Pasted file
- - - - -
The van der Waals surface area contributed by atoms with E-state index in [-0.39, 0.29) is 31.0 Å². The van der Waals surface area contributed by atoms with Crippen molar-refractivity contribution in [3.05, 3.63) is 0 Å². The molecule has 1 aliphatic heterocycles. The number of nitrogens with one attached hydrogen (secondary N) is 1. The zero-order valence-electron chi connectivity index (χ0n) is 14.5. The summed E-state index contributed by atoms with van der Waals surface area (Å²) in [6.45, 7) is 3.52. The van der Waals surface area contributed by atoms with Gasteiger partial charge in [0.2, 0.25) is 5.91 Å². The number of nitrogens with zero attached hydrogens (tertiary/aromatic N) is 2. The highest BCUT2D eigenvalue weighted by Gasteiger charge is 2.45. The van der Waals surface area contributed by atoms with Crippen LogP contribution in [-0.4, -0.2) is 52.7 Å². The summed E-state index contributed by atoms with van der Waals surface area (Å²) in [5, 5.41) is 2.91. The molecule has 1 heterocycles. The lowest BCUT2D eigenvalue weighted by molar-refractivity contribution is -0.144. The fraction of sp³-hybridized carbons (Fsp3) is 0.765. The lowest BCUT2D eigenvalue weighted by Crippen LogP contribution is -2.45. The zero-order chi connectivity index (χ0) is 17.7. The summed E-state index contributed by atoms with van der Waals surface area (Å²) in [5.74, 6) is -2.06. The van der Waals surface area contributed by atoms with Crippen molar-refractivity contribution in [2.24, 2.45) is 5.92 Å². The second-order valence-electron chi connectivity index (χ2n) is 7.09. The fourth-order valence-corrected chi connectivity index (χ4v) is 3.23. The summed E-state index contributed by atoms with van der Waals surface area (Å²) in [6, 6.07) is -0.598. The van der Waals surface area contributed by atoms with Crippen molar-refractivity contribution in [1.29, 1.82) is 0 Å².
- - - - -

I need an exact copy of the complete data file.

The van der Waals surface area contributed by atoms with E-state index in [-0.39, 0.29) is 31.0 Å². The van der Waals surface area contributed by atoms with Crippen molar-refractivity contribution in [3.05, 3.63) is 0 Å². The molecule has 1 aliphatic heterocycles. The number of nitrogens with one attached hydrogen (secondary N) is 1. The zero-order valence-electron chi connectivity index (χ0n) is 14.5. The summed E-state index contributed by atoms with van der Waals surface area (Å²) in [6.45, 7) is 3.52. The van der Waals surface area contributed by atoms with Gasteiger partial charge in [0.2, 0.25) is 5.91 Å². The number of nitrogens with zero attached hydrogens (tertiary/aromatic N) is 2. The highest BCUT2D eigenvalue weighted by Gasteiger charge is 2.45. The van der Waals surface area contributed by atoms with Crippen LogP contribution in [-0.4, -0.2) is 52.7 Å². The summed E-state index contributed by atoms with van der Waals surface area (Å²) in [5, 5.41) is 2.91. The molecule has 1 heterocycles. The lowest BCUT2D eigenvalue weighted by molar-refractivity contribution is -0.144. The fraction of sp³-hybridized carbons (Fsp3) is 0.765. The lowest BCUT2D eigenvalue weighted by Crippen LogP contribution is -2.45. The zero-order chi connectivity index (χ0) is 17.7. The summed E-state index contributed by atoms with van der Waals surface area (Å²) in [5.74, 6) is -2.06. The van der Waals surface area contributed by atoms with Crippen molar-refractivity contribution in [2.24, 2.45) is 5.92 Å². The second-order valence-electron chi connectivity index (χ2n) is 7.09. The fourth-order valence-corrected chi connectivity index (χ4v) is 3.23. The summed E-state index contributed by atoms with van der Waals surface area (Å²) in [6, 6.07) is -0.598. The van der Waals surface area contributed by atoms with Crippen molar-refractivity contribution in [1.29, 1.82) is 0 Å².